none can stay his hand

every time i get up to feed wendy in the night (which is still more times than it should be), i pray over her as i lay her back down in her crib. i pray for all the good things anyone would want for their children–salvation one day, a healthy mind and body, a godly future spouse, safety and protection from the evils of the world.

one thing i have been struggling with the past six months or so is how can we trust God when he does not promise to protect our children? there’s the verse that says if you ask for bread, your father isn’t going to give you a snake; but there’s also hebrews 11 (i think?) that says some by faith were saved but some by faith were ripped to bits by lions, etc. so i don’t think God promises that he will protect our children. jesus prayed to not go to the cross if there was another way, and he still had to suffer. so i pray that my children will be safe, knowing that God may choose to not answer that prayer the way i want him to.

this idea i think i learned in my strict-baptist-christian private school when i was little sneaks in–that if we do 90%, god will do the other 10% (god helps those who help themselves). then i try to take on the role of “god” by protecting my children the best i can from every foreseeable danger, then trusting God for those other things that i absolutely can’t control–tornadoes, war, cancer.

i read today daniel 4:34-35

I blessed the Most High, and praised and honored him who lives forever, for his dominion is an everlasting dominion, and his kingdom endures from generation to generation; all the inhabitants of the earth are accounted as nothing, and he does according to his will among the host of heaven and among the inhabitants of the earth; and none can stay his hand or say to him “what have you done?”

in give them grace, elyse fitzpatrick writes “a strong successful family may not be the way he has chosen for us to glorify him. Perhaps his goal is that we glorify him by demonstrating weakness and even failure.”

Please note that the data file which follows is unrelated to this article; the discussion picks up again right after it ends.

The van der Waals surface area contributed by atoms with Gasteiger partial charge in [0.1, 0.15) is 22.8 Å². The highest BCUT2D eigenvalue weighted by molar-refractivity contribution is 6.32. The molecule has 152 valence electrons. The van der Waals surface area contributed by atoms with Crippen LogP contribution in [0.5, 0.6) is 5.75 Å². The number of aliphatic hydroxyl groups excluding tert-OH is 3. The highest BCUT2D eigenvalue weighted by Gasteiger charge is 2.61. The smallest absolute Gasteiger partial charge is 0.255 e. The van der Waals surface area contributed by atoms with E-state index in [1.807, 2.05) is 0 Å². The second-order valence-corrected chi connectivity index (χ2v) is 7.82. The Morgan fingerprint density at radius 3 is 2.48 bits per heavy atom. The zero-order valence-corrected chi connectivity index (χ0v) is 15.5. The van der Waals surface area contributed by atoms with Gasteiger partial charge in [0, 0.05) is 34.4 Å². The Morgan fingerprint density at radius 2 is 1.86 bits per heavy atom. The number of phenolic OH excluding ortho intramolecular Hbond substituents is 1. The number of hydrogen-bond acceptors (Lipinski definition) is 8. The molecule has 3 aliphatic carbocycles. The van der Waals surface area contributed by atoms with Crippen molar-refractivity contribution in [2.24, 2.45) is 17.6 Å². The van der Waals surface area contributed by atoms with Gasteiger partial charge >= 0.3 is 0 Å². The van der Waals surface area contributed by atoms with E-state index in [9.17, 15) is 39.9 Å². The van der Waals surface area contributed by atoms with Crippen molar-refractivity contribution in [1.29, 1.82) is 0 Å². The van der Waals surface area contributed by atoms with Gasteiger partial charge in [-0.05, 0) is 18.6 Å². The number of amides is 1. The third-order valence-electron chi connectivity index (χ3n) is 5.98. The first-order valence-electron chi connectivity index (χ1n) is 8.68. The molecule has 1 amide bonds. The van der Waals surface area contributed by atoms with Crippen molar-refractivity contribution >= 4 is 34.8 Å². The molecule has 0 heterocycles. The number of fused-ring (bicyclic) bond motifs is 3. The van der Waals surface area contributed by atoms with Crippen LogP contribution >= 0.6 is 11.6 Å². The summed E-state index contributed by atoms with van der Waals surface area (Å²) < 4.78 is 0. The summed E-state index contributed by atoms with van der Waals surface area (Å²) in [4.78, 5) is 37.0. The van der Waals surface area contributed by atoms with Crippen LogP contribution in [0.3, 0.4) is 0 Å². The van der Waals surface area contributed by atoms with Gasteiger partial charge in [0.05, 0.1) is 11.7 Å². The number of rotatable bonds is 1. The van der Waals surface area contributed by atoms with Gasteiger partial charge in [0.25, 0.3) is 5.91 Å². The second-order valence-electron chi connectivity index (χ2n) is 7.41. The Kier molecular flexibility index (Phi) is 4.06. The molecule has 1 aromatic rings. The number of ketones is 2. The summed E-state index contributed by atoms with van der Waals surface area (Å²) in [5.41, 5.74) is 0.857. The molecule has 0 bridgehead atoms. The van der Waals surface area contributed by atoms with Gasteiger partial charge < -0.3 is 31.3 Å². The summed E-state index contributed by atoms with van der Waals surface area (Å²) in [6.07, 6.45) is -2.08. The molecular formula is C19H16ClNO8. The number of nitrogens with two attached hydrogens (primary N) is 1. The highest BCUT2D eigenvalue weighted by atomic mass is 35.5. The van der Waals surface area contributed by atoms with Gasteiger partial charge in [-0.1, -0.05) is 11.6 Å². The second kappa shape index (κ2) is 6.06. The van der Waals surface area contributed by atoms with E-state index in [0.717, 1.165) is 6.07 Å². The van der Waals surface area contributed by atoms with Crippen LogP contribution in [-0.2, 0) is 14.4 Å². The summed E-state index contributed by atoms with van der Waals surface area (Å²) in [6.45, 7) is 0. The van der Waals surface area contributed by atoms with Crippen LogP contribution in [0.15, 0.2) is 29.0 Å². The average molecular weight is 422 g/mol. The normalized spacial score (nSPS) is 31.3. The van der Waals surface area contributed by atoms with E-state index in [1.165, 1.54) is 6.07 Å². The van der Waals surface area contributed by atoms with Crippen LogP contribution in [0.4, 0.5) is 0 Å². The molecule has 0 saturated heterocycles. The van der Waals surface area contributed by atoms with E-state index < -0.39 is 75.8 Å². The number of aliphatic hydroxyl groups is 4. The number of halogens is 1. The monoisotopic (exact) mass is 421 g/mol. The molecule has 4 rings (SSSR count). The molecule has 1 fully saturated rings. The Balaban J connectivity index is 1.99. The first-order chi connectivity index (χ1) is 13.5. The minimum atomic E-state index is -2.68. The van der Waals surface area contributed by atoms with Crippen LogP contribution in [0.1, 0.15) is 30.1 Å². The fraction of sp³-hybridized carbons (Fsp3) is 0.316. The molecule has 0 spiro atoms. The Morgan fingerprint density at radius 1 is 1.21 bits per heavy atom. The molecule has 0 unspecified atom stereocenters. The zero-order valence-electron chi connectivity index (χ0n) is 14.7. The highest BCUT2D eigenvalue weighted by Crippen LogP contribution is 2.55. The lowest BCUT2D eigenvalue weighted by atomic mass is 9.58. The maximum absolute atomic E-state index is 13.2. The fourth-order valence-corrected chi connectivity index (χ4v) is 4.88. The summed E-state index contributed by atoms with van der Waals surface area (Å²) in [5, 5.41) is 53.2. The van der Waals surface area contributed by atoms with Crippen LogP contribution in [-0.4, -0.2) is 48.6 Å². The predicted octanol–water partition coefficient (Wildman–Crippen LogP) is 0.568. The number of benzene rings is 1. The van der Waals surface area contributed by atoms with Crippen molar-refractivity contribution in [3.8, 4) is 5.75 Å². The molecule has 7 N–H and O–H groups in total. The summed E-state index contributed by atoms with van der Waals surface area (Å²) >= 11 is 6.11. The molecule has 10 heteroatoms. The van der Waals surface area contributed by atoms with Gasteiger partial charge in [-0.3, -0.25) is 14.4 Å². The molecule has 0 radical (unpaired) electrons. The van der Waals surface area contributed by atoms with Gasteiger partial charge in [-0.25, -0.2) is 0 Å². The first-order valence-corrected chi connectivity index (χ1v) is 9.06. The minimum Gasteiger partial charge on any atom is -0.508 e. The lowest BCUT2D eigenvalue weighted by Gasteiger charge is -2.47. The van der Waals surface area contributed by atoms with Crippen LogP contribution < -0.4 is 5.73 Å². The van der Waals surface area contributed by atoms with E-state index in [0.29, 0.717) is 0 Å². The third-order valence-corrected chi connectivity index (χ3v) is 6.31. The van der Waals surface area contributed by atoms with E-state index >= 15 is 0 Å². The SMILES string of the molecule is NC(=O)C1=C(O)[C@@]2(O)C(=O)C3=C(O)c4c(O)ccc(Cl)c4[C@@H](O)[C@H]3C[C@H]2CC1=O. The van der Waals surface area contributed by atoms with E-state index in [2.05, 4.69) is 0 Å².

i had a friend who told me recently that when she feels anxious, she follows her anxieties to their worst conclusion–with worries about her children, sometimes the worst conclusion is that they could die; but if they do, its the Lord’s will.

how to rest in that? how to accept it?

well this blog is more for writing about my questions than my answers, since i have so few of those.

4 thoughts on “none can stay his hand”

  1. I don’t think it’s realistic that anyone blindly accepts pain and death, saying, “It was God’s will.” Even Scripture speaks of a time for mourning. I see earthly pain as being part of a divine purpose that cannot make sense now, in our toddler-believer minds. I pray everyday that I never have to think about autism again. Because it is what I want, and because it would be good for Milo to speak, and it would free us up to do other ministry if we weren’t so concerned with the heaviness at home. But being Milo’s caregivers is our ministry right now. I think, for me – having my expectations (expectations for healthy children) shaken – made me less afraid, because I know, based on events leading up to this point, I can seemingly do “everything right” (breastfeeding, not using crib bumpers, cloth diapering, not practicing cry-it-out, etc.) and my 1+1 does not always add up to 2 because God is One who gives the sum at the end. And He is adding and subtracting completely different things, things I cannot see, mathematical problems beyond my comprehension. Just as Linus thinks if he says “please,” that should automatically mean he gets what he wants – I think, “I prayed about this, I prayed for this, I did this, so why did God not answer my prayer?” I have the pride to think that, in spite of God knowing all, God doesn’t have as smart of ideas as I have. But His love is profound even in suffering and I believe these are things we will only know in heaven. We will point to the sum of it all – perhaps only to be seen in heaven – and say, “That’s why.” For now, we are toddlers who must remember God is holy – and can only behave as such. Therefore, His decisions have holy purposes that spare and save and change and mold and take and give in a way we cannot always clearly decipher.

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  2. mmmm that elyse fitzpatrick quote. lately life has been falling apart at the seams and it is hard to have faith that God knows what he’s doing. it’s so hard to be humbled– by money not coming in. by my child being delayed. by my own emotional inability to handle the heaviness. and i hate being the one who’s always asking for prayer, for provision, for healing, for hope. i feel so needy in it. but i suppose that’s where we all are. whether we realize it or not, we Need him. it’s been really strange to see how as a family we have ministered to so many people in our lives, simply by being entirely open about the scary terribleness of life and how utterly desperate i am for God to show up. to be our rescue and our safe place. and i wrestle with that– needing Him to be our safe place but also knowing that he allowed us to be put in this hard place where we ache and groan for things to be made right. if you ever find an answer to your question– let me know? haha.

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